REPORT A PROBLEM
Experimenting with the power of suggestion, I once cast a spell on Jim Morand. It was grade seven and I told him that yes, I was indeed a witch and with just a light touch on the shoulder I could make him itchy for the entire day. Of course after that he couldn’t stop scratching, thus confirming my supernatural powers. This week Scotiabank Theatre audiences were wracked by the scare of a bed bug infestation. Like Jim’s spell, the bed bugs were a hoax, but I defy anyone to watch the latest Julia Roberts confection without wriggling in their seats.
My favorite seat on the Greyhound coach is usually usurped by old women: The front seat directly to the right of the driver. This is not a prize easily won as you have to beat the grannies at their own game. They have packed the night before and arrive three hours early. They have a llama-like ability to stand for long periods of time, and they know you are gunning for the same seat. Upon securing the coveted spot they’ll put their Harrods tote bag on the empty seat beside them and settle in for the milk run to Sudbury.
I was a huge fan of Mordecai Richler’s work until I watched a biography of the writer and thought he sounded like a real asshole. It’s not that he stopped writing brilliant books, I just couldn’t stick him anymore. The same thing happened after I learned that P. G. Wodehouse was a misanthrope. It ruined Bertie Wooster, and seemed as though Plum was laughing at me rather than with me. It is childish to want to like the people who provide us with our entertainment, but I can’t help it. I still wish I’d never heard Margaret Atwood read aloud.
We have a beautiful new bathroom with heated slate floors and a large shower enclosed in glass. It’s an airy space filled with reflective surfaces. But, I’ve since discovered it’s really a venue for masochists. If properly positioned in the stall I can see my reflection from three sides. If I look away, another triptych of chub greets me in the huge mirror that runs the length of the counter. Before this, when staying in hotels I used to wonder what sort of sadistic design freak sticks a mirror on the wall immediately next to the toilet. Now I know.
Rich calls it American-style dating - where someone has a Friday night date with one person, and then spends Saturday with another. Who does this? Maybe if you’re Mary Richards or The Fonz, but really? Most of us dog paddle our way through the stream of serial monogamy and we’re damn happy to have that. In fact, we are downright grateful. Ride on any form of mass transit and you’ll see that the uglier the couple, the more publically demonstrative. There they are, fresh from a Medieval-fair clinging to each other like their own perfume add for really smelly people.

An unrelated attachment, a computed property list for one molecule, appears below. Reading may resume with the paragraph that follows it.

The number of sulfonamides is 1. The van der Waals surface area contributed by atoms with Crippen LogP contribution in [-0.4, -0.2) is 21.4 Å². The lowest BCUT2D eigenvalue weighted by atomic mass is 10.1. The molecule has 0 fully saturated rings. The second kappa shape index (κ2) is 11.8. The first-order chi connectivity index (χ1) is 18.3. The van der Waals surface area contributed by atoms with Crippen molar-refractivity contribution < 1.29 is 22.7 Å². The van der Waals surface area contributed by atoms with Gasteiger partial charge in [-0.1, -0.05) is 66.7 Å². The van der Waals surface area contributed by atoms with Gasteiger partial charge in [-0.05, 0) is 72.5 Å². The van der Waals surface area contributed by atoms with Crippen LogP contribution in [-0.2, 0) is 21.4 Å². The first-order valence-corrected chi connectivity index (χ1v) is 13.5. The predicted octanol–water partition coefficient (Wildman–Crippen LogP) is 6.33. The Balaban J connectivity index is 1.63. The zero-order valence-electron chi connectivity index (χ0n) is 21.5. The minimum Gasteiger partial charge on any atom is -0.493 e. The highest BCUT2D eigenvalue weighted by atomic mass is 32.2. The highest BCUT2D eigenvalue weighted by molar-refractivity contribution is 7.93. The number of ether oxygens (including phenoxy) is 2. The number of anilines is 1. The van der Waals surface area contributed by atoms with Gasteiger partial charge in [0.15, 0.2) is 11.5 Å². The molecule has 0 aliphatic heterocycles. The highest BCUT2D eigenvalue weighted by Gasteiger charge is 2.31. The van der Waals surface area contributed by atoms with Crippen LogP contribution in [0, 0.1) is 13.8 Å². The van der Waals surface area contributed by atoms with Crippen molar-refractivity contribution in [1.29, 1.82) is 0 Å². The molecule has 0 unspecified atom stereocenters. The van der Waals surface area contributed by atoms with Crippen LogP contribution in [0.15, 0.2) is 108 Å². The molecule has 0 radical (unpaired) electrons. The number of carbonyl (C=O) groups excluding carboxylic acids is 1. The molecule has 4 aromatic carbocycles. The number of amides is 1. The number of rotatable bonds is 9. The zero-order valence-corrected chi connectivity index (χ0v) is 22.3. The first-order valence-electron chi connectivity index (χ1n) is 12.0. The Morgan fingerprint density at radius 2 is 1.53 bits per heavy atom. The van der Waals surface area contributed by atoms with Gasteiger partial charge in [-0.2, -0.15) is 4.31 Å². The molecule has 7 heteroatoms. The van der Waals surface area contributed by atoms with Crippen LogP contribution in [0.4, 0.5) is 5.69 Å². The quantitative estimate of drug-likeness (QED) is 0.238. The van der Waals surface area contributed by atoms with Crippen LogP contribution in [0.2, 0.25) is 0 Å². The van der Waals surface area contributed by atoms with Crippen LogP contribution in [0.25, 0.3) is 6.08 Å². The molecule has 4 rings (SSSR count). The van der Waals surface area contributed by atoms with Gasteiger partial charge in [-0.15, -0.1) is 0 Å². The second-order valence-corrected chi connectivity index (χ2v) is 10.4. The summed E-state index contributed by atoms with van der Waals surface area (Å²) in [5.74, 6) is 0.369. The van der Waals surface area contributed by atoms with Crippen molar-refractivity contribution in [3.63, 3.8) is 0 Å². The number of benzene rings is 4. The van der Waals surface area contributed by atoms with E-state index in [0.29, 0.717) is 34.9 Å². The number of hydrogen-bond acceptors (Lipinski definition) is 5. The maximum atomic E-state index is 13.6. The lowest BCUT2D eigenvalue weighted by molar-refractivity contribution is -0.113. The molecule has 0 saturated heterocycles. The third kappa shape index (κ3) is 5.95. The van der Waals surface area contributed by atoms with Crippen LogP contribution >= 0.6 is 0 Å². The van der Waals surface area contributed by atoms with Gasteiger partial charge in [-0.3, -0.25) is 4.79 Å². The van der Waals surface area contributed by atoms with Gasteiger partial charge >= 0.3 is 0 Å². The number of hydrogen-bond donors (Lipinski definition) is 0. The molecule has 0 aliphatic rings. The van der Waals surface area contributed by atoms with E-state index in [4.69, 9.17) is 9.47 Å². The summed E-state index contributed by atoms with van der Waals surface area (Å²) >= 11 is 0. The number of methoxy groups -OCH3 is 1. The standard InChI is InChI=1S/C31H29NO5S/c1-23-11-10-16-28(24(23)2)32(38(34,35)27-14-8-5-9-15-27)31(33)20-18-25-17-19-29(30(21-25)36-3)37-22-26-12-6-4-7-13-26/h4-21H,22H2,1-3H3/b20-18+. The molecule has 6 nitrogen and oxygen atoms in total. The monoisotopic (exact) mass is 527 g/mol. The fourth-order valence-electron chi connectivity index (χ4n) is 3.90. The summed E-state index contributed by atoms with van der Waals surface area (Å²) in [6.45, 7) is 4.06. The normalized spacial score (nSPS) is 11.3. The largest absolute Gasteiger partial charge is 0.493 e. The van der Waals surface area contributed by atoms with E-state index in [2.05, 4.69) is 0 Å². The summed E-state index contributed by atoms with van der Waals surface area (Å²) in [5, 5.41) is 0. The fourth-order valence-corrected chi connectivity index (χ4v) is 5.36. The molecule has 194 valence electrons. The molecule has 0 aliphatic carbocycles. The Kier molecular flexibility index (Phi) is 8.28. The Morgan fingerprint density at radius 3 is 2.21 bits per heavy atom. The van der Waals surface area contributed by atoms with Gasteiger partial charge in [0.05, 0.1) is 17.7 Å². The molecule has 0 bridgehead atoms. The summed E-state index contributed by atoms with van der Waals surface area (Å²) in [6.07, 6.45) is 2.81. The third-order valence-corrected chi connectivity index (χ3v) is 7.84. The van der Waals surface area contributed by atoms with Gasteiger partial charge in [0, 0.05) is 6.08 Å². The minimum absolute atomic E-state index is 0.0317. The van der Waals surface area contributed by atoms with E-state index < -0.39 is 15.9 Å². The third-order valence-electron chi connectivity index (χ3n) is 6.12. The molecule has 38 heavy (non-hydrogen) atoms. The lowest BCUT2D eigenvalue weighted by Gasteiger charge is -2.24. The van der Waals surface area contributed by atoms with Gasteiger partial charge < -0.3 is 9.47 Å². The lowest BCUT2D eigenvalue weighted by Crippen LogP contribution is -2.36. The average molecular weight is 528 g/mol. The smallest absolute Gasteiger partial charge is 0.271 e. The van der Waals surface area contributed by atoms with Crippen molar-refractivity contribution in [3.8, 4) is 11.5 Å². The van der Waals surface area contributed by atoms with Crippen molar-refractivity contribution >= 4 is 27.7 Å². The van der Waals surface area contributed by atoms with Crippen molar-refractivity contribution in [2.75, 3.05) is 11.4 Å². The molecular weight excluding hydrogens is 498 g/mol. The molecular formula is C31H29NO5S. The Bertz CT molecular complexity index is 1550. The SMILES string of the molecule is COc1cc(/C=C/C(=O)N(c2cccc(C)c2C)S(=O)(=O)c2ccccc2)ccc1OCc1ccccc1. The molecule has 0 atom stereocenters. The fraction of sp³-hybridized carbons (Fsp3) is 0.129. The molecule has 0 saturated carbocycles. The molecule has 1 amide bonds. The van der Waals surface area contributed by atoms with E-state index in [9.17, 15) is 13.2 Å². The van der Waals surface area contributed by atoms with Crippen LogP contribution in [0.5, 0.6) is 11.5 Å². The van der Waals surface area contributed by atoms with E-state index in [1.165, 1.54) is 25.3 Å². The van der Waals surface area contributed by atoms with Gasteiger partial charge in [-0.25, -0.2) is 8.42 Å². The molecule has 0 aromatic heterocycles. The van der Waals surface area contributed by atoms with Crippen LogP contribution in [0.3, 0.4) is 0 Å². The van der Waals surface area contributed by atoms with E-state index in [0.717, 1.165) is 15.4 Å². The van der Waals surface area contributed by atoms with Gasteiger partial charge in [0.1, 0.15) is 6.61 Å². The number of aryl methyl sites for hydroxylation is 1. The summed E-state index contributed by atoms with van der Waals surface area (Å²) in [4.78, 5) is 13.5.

Scott was my first bonafide boyfriend. I bought his Valentine’s Day card weeks in advance and filled it with romantic messages, all in a tiny crabbed hand so as to pour as much teenaged emotion as I could onto the space provided. Then I baked him a giant heart-shaped cookie festooned with M&Ms that read “I love you.” I presented him with the gifts and sat back, awaiting mine. Nothing. “Oh wait” he said and ran home. In his haste he stepped on the cookie crushing it to bits. He returned with a King Dong from his mother’s kitchen. Git.
Either G. Gordon Liddy or Timothy Leary said that the difference between Western and arranged marriages is that Western society may marry for love but spouses in successful arranged marriages love who they marry. Regardless which knucklehead said this, I’m sure he heard it from someone else. Still, wouldn’t we all like to hand pick our children’s spouses? Think of it: no tarts, no harridans, no thickies. Secretly, we’ve chosen one for Dan. And in keeping with tradition we will request the same bride price Gerry wanted for me: A Molson Canadian Pleasure Pack and a packet of El Productos.
“You’ve lost all perspective on how much things cost. ” Rich admonished me as I showed him the $6 packet of crackers I’d just bought at our local, extremely earnest Farmer’s Market. And really, he’s right. When I was growing up in Tecumseh we had farmer’s markets, but we called them ‘vegetable stands’. My friend Kathy still has one. No pinched-faced matrons buying their spawn $5 carob cookies, no ersatz hippies or reflexologists, just Mrs. Maitre waiting for Jeff to bring in the afternoon pick. I might buy stupidly expensive bread, but I won’t buy corn from a grocery store.
We used to take our son to Bat Nights at High Park. These were lovely, under marketed events where a specialist from the ROM acted as our guide and we all walked around in silence, watching as the bats flew along the tree line and listening to their distinctive click-clicking. That was until Parents Magazine advertized it as a kids’ activity and set up a marquee in the middle of the field. After that the only nocturnal beasties to show themselves were screaming babies, petrified by the dark, their older siblings Jonesing for ice cream and frustrated parents. No bats.
“Hey Laurie, got a minute?” It was Russ, dad’s neighbour, King of the Showers. For years Russ has called me over to see all sorts of things including his magic lantern slides and the personal groomer he used on his nose hairs. He finds abandoned skids, disassembles them then refashions the wood into seats and planters-all of which warrants a call-over. On this day he’d stuck a pair of skis onto one of his benches and flanked it with hockey-stick rudders. He assures me that with the proper helmet and inadequate parenting, the skid-chair craze will catch on like wildfire.